By: Shannon Shull
Hello, my name is Shannon and I am a boiled peanut addict. No kidding, I absolutely love boiled peanuts! They are the highlight of my summers. As Spring settles, I eagerly await the signs declaring that the peanut crops are ready, and the boiled peanuts are for sale. During the summer I crave them on a daily basis and could probably eat them daily if I kept them accessible. Every summer I tell myself I’m going to try to cut back on my boiled peanut habit, yet I can never resist them and end up with about five extra pounds of bloat from the high salt intake of the heavenly snack.
I’m very picky about my boiled peanuts. I prefer the lighter colored peanuts, not the dark ones. I like them juicy and soft. I wish I could say I’m eating some now as I’m typing this, but my supplier was all out of them when I last tried to get some. My favorite place to get them is at a fruit stand in Lexington at the big intersection of #1 and 378.
Since moving back to the South, it has been such a treat to finally have access to boiled peanuts again! Most of my friends in California had never even heard of boiled peanuts! Can you imagine!? All humans should experience the glory of eating boiled peanuts! I remember one of my girlfriends that grew up in Santa Barbara thinking I was calling them “bald” peanuts and was so confused as to what in the world a bald peanut was. One time, years ago while I still lived in Los Angeles, I missed boiled peanuts so much that I attempted to make some myself. It was an epic failure. I had no idea what I was doing and stupidly did zero research.
I went to the grocery store and bought a big ole bag of roasted peanuts. Yes, you read right, my dingbat self bought dry roasted peanuts. You’d think being from the South, I’d actually know that in order to make boiled peanuts, they have to be raw or “green” peanuts. Well, I proceeded to boil the heck out of those dry peanuts and ended up burning up the pot so badly that I had to just throw it away! I’ve only tried one other time to make boiled peanuts about two years ago. I actually bought the right kind of peanuts, got a ton of them, boiled up a huge pot, was so excited, then I dumped so much salt in the pot that you would’ve thought I’d boiled them in ocean water. They were horrible! Another epic failure. Maybe someday I’ll attempt to make my own, but for now I’m happy to pay someone else to prepare and supply me with my summer snack drug.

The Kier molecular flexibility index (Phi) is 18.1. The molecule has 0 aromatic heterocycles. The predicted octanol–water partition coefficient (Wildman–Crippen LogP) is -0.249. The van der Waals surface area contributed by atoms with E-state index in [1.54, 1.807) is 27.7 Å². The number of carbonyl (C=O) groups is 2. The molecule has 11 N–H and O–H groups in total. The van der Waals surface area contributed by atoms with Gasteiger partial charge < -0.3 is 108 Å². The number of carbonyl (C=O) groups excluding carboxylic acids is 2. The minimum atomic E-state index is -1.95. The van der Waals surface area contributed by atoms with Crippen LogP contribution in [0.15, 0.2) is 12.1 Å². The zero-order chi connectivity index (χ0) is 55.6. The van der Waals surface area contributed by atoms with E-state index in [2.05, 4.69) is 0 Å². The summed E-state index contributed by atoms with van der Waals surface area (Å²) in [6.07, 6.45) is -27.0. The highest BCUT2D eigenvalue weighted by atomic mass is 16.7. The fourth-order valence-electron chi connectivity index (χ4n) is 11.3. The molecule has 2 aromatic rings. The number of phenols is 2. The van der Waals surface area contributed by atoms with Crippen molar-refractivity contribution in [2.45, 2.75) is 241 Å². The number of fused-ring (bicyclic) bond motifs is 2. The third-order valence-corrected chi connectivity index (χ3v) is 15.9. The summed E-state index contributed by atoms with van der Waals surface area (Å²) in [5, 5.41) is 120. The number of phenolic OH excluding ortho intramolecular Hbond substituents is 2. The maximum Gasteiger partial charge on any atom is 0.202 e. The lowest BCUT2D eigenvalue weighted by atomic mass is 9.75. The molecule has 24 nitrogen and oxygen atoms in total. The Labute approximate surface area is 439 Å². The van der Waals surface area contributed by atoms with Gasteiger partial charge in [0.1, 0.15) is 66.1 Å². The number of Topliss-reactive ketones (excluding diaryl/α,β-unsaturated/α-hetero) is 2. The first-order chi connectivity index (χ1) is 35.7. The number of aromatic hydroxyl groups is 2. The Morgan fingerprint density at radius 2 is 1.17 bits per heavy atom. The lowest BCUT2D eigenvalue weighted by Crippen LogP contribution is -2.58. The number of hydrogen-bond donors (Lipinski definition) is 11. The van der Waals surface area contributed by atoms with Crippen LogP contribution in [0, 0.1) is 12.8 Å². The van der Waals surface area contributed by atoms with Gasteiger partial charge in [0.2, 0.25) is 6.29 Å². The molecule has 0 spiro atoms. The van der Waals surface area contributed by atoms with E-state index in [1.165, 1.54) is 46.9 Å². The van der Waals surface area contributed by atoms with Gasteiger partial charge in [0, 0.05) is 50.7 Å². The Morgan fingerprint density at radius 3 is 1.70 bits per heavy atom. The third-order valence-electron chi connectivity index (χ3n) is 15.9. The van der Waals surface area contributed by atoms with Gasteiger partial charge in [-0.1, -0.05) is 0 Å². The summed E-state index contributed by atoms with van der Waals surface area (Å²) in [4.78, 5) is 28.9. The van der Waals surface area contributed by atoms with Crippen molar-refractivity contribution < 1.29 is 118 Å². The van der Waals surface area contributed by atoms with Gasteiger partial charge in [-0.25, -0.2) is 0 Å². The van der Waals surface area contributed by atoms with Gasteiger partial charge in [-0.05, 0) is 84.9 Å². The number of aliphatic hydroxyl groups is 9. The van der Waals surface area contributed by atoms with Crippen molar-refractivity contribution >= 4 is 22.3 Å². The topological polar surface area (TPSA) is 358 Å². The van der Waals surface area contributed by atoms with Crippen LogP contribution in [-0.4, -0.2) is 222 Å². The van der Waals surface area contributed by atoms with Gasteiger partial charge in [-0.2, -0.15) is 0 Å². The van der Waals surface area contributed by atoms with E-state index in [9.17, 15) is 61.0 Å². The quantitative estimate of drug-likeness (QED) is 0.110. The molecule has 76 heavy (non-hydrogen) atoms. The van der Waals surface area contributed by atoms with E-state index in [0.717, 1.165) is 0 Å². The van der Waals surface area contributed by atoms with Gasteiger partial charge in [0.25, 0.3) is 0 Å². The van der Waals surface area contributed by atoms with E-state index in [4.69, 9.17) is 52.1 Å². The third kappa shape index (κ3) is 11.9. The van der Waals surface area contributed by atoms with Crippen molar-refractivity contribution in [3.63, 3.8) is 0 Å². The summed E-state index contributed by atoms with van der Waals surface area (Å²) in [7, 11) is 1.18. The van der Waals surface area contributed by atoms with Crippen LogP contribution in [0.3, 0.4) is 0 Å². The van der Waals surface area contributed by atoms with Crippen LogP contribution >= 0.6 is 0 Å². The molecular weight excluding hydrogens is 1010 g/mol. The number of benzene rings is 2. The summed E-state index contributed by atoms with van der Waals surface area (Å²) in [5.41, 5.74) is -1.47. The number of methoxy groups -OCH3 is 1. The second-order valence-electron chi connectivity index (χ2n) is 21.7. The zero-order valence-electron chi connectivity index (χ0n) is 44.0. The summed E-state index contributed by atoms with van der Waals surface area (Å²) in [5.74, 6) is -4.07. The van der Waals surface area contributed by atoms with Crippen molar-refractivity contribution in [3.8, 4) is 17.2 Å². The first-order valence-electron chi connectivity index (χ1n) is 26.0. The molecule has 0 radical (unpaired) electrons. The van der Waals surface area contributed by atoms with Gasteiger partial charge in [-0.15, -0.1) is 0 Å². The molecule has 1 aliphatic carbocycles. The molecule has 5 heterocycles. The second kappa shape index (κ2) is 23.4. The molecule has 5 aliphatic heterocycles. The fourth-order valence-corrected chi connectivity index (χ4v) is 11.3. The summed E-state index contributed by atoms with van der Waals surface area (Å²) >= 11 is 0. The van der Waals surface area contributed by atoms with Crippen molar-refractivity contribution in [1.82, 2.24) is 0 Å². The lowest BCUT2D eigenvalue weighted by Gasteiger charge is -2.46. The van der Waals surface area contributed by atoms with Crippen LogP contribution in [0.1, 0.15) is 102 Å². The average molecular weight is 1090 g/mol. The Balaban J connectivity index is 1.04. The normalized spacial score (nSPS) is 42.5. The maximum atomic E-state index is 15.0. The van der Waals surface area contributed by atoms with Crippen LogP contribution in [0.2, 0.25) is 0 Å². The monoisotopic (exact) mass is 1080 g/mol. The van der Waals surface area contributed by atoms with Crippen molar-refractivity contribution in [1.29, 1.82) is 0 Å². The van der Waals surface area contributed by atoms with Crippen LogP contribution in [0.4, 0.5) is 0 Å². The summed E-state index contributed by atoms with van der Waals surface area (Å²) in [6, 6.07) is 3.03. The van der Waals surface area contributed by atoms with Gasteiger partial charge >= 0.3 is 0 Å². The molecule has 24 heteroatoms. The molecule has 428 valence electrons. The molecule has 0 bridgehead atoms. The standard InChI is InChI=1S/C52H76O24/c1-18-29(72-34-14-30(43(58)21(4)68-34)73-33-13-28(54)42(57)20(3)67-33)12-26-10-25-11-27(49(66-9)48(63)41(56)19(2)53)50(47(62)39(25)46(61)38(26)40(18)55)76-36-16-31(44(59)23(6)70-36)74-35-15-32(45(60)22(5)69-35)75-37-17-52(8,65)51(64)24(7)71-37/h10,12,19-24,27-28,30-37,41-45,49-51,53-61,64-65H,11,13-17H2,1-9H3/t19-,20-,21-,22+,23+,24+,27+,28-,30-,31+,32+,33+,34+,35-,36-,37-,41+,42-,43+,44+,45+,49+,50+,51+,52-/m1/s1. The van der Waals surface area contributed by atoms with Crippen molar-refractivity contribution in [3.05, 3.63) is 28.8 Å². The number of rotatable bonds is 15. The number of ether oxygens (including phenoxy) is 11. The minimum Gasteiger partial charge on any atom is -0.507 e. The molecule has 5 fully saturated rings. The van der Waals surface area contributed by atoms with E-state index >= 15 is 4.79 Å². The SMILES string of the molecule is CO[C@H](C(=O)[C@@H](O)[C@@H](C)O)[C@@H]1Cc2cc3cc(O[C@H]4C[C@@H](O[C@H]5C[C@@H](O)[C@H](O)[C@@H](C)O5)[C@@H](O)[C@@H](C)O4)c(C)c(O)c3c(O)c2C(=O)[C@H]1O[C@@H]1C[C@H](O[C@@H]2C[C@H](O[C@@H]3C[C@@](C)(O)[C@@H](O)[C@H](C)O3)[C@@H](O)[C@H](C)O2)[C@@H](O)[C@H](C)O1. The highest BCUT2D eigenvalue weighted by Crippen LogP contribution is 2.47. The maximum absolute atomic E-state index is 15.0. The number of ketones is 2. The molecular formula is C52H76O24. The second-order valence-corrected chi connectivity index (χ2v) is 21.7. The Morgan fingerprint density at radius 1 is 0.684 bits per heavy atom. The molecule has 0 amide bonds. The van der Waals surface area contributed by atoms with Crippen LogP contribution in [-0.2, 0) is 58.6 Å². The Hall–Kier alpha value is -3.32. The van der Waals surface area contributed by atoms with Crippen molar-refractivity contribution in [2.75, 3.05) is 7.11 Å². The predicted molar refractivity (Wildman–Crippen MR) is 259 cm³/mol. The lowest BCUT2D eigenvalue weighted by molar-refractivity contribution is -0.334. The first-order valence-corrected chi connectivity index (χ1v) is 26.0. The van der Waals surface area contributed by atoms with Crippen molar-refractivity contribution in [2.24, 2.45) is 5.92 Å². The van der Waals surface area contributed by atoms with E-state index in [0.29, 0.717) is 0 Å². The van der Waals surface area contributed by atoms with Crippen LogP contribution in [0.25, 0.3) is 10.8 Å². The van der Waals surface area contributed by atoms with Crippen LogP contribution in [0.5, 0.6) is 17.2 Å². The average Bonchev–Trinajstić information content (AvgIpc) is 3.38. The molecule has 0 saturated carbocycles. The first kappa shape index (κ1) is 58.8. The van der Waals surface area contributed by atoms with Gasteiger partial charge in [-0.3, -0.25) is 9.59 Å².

Boiling peanuts has actually been a folk cultural practice in the deep South since at least the 19th Century. After doing a little research, I discovered that they were originally called goober peas. Isn’t that funny!? Like okra, black-eyed peas, collard greens and pork barbecue, boiled peanuts are symbols of Southern culture and cuisine. The first recipe for boiled peanuts was published by Almeda Lambert in 1899. Boiled peanuts became a mainstream commodity in the lower South in the early 20th Century. A 1925 account from Orangeburg, South Carolina, (where it is believed that the sale of boiled peanuts may have begun) mentions boys hawking the food as a snack for five cents per bag. On May 1, 2006, Governor Mark Sanford signed a bill making boiled peanuts the official snack food of South Carolina.
And get this – in actually doing a little research, I discovered that the process of boiling peanuts also draws antioxidants from the shells. Boiled peanuts have four times the antioxidants of raw or roasted peanuts! So there you have it, now I can tell myself that my addiction to boiled peanuts is healthy for me! Ha!
Are you a boiled peanut lover too? Have you ever boiled your own peanuts? If so, please share your recipe with me! And let me know your favorite places to purchase the glorious summertime snack.